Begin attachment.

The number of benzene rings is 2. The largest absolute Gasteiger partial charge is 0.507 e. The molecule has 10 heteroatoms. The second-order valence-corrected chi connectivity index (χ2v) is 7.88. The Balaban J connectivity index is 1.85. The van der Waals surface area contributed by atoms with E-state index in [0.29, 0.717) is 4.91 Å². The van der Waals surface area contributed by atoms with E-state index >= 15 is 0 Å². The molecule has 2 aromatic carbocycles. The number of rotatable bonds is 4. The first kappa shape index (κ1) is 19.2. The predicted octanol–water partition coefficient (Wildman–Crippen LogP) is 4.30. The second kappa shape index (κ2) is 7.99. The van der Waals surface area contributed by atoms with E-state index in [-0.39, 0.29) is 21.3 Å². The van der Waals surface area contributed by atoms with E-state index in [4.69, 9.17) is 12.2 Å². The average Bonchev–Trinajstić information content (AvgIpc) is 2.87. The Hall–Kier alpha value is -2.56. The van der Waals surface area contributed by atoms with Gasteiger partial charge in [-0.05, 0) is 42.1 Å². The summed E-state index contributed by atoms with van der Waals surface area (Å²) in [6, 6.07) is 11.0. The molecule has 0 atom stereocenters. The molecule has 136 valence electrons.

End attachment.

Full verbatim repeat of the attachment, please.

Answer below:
The number of benzene rings is 2. The largest absolute Gasteiger partial charge is 0.507 e. The molecule has 10 heteroatoms. The second-order valence-corrected chi connectivity index (χ2v) is 7.88. The Balaban J connectivity index is 1.85. The van der Waals surface area contributed by atoms with E-state index in [0.29, 0.717) is 4.91 Å². The van der Waals surface area contributed by atoms with E-state index >= 15 is 0 Å². The molecule has 2 aromatic carbocycles. The number of rotatable bonds is 4. The first kappa shape index (κ1) is 19.2. The predicted octanol–water partition coefficient (Wildman–Crippen LogP) is 4.30. The second kappa shape index (κ2) is 7.99. The van der Waals surface area contributed by atoms with E-state index in [-0.39, 0.29) is 21.3 Å². The van der Waals surface area contributed by atoms with E-state index in [4.69, 9.17) is 12.2 Å². The average Bonchev–Trinajstić information content (AvgIpc) is 2.87. The Hall–Kier alpha value is -2.56. The van der Waals surface area contributed by atoms with Gasteiger partial charge in [-0.05, 0) is 42.1 Å². The summed E-state index contributed by atoms with van der Waals surface area (Å²) in [6, 6.07) is 11.0. The molecule has 0 atom stereocenters. The molecule has 136 valence electrons.